No Intention of Retreating
Lorna Scott Fox
- Martha Gellhorn: A Life by Caroline Moorehead
Vintage, 550 pp, £8.99, June 2004, ISBN 0 09 928401 4
Martha Gellhorn, the war reporter and writer who feared nothing on earth so much as boredom, and hated the ‘kitchen of life’, was enamoured of a different drudgery – life’s cardboard boxes. She moved house obsessively from continent to continent, America to Europe, the Caribbean, Latin America, Africa, back and forth: I daren’t venture an exact number of proper residences, but it’s more than a dozen, in almost as many countries. She was willing to spend weeks on the road, reporting on earth-shaking events or just drifting. But while she wanted to see and know and denounce everything, terrified at being left behind ‘while the world hums at a great distance’, the pull was dwarfed by the push: the need to get out of whatever it was. In 1931, when she had already dropped out of Bryn Mawr, resigned from the Albany Times Union, and seduced and momentarily abandoned her first married man, she wrote to another disconsolate suitor: ‘This urge to run away from what I love is a sort of sadism I no longer pretend to understand.’
‘No longer’: what world-weariness from a 23-year-old! Not much was to change in her nature between that letter and the sign she put up in a London bathroom in 1973, after giving up on one of her Kenya homes: ‘When Things Get Bad, Run.’ Here’s an early snippet from Caroline Moorehead on a related theme, the socialite/misanthrope dilemma, which recurs, essentially unchanged, throughout the book: ‘Martha was happy, she had discovered, on her own; happy, but already aware of the particular dangers of prolonged solitude. Real life, she assumed, something that continued obstinately to elude her, must ultimately mean being with other people. After five weeks wandering along the Mediterranean coast, she returned to Paris.’ There are many such returns, and as many prickly or anguished retreats from society. It seems Gellhorn had to forget that she already knew a thing, and had been through its opposite, and knew all about that, too; belying the passion she brought with buoyantly refreshed language, in diaries and letters, to the contradictions that powered a brilliant, meteoric life, is a consistency that scarcely develops the initial givens. It was the unwanted process of ageing that modulated her trajectory.
Gellhorn’s childhood in St Louis, where she was born in 1908, set her up to be both star and misfit. Her parents were middle-class progressives, each of them half Jewish, the father an immigrant German doctor, the mother – Martha’s greatest love, she always maintained – a suffragette and social reformer. It was a gender-blind, ‘talking family’. Being clever and opinionated was rewarded; conceit or self-pity were as obnoxious as referring to anyone by their colour. Dinner-table rules that surely shaped Gellhorn’s journalistic principles included ‘no gossip or hearsay but everything reported from personal experience’. She lost no time in acquiring this experience, and her early life was a glorious adventure in which being a beautiful, spirited woman among men, decades before we were liberated en masse, was an advantage. Of course, you had to be untainted by any physical or social insecurity, indeed not know the meaning of fear, but then the world was yours: to the discomfort of Gellhorn’s father, who felt she might have taken her socially responsible upbringing the wrong way, and become brash. But courage, passion and confidence earned her a wonderful time in the first half of her life, and journalism allowed her to experience the world at first hand. ‘Even when not pleased with what I write, I am immensely pleased with what I have understood.’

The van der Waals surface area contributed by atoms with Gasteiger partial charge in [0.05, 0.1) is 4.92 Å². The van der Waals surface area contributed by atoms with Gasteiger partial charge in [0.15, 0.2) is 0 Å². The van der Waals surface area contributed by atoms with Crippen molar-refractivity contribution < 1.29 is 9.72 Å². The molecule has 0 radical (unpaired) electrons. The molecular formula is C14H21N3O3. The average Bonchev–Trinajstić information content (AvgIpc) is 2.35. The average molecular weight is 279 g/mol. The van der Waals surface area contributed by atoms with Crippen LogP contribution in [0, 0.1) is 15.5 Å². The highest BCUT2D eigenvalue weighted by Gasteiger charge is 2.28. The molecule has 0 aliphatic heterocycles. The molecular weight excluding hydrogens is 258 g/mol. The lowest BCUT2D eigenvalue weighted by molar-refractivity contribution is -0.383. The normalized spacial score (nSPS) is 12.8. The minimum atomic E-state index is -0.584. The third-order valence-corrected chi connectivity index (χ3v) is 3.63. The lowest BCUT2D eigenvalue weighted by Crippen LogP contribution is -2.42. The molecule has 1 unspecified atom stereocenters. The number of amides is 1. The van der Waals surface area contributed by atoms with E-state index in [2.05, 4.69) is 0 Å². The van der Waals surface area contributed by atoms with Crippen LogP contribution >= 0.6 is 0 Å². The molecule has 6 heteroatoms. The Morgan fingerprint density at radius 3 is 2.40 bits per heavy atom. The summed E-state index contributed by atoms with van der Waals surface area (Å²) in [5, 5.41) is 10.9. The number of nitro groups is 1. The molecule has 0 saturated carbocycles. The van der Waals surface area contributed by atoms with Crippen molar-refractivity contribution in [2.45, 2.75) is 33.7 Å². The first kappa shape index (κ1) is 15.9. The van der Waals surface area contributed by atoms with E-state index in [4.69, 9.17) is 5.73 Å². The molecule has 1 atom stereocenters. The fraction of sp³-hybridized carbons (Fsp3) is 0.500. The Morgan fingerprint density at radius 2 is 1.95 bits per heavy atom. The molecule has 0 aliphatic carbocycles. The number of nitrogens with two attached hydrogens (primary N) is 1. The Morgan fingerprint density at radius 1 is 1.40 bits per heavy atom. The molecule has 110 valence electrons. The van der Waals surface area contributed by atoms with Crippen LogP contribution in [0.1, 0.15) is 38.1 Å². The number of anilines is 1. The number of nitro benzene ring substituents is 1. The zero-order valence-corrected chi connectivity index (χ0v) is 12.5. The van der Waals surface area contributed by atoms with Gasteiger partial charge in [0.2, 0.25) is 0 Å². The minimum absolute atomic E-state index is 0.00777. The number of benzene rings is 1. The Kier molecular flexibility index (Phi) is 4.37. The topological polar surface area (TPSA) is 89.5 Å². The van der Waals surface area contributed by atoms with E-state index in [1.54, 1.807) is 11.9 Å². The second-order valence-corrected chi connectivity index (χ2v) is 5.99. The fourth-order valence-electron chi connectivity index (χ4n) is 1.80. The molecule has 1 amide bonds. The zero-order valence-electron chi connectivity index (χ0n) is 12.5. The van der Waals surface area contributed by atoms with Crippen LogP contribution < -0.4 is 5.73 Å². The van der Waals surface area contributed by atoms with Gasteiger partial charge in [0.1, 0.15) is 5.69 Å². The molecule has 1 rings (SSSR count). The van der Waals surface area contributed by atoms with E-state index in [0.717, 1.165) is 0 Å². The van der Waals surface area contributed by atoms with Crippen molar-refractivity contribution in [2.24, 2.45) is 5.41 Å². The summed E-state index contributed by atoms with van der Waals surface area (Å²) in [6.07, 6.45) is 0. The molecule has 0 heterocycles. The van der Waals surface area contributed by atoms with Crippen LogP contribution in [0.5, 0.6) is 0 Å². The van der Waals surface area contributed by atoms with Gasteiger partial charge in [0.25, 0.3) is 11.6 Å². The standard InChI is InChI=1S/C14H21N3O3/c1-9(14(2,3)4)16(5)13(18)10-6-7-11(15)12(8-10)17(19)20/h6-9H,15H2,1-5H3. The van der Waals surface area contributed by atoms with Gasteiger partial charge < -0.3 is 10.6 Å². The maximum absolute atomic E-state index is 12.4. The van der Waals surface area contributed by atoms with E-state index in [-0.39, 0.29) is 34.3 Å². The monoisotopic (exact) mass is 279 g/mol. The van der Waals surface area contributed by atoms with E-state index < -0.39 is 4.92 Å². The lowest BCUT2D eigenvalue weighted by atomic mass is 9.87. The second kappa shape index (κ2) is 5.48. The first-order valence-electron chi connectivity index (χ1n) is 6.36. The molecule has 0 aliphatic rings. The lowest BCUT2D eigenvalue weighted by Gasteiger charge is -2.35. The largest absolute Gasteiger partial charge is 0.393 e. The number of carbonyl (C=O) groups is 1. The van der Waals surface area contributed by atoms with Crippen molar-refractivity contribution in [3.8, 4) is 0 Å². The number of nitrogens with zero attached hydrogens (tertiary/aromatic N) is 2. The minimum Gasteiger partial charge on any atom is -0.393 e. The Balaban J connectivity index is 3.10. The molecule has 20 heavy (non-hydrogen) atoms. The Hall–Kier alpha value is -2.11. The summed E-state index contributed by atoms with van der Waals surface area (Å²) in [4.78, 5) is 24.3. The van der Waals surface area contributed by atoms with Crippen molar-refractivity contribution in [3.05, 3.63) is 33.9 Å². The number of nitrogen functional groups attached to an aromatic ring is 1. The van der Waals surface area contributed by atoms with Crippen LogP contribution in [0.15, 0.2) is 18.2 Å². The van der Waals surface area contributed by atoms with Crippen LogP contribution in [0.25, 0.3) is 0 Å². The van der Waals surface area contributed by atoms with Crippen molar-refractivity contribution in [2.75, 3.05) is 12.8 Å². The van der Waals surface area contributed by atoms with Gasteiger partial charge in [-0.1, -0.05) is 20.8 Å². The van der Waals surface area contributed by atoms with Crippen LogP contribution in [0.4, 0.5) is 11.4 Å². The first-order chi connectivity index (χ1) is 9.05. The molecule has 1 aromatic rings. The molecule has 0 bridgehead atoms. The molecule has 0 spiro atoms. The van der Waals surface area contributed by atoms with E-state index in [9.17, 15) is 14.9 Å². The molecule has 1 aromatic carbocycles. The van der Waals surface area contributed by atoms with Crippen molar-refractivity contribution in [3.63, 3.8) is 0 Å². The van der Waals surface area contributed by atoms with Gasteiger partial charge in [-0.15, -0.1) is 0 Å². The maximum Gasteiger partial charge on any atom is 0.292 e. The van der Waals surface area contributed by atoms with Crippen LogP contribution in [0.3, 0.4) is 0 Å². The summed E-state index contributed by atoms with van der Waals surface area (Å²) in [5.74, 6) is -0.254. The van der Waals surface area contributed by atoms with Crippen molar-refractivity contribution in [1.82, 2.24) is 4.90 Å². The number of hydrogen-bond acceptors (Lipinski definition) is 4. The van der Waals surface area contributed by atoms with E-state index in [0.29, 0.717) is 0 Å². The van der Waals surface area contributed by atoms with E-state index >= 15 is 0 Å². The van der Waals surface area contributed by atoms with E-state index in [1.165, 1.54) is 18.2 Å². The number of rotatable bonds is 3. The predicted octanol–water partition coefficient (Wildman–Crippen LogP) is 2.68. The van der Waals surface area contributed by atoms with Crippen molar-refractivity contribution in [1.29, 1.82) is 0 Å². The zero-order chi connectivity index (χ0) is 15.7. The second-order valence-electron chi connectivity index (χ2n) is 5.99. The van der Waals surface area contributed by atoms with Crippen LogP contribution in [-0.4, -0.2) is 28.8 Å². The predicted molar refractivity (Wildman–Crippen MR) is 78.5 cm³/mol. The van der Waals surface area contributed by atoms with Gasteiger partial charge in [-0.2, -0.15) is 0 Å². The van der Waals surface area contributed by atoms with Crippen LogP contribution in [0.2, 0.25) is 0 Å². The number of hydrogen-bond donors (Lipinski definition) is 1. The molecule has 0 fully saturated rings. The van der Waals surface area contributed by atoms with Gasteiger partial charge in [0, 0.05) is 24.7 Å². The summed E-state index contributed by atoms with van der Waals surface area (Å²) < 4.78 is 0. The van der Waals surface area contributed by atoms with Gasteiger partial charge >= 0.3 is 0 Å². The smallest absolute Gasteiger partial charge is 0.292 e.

Merely between 1930 and 1934, while trying to make up her mind whether to commit herself to the French political journalist Bertrand de Jouvenel, she covered the League of Nations for the St Louis Post-Dispatch (she was to give the ‘woman’s angle’, which did not interest her, though the spectacle of power did); crossed America coast to coast, for $25 a story, interviewing union leaders, oil millionaires, bullfighters, boxers and poets; bluffed her way into Mexico, where she was soon writing about Rivera and Eisenstein; toured America again with de Jouvenel, working in cafeterias and as a film extra; got a job at Vogue in Paris, covered the World Economic Conference in London, and went with de Jouvenel, Drieu la Rochelle and other young idealists to Berlin for a gruesome attempt at a Franco-German rapprochement. That’s about half of what she did. The writing, quoted here, seems already as concrete, intense and precise as it would ever be. Although she had the self-made woman’s disdain for feminism, the qualities of her style were ‘female’ ones, neglecting abstraction, intellectualism and the big picture in favour of vivid observation of detail, and curiosity about ignored lives. (Admittedly, it’s a dubious cliché to label such attention female. And in many ways Gellhorn was as androgynous as they come. But when, let’s say, a male photographer sneers at her for focusing on civilian suffering in Vietnam – ‘Why do women always have to look for orphanages?’ – we know there’s something to it.)
Though she hadn’t yet made the trip through Depression America that would provide the material for her second and possibly best volume of fiction, The Trouble I’ve Seen (1936), she was beginning to see her mission as to speak on behalf of the ‘voiceless and poor’, and for this, not ‘“fine writing", the beautiful mellow phrases and the carefully chosen strange words’, but a ‘faultless carpentry’ was required. The ‘artificial and dead’ Proust was the epitome of everything she loathed about high-flown literature, and she read mostly thrillers throughout her life.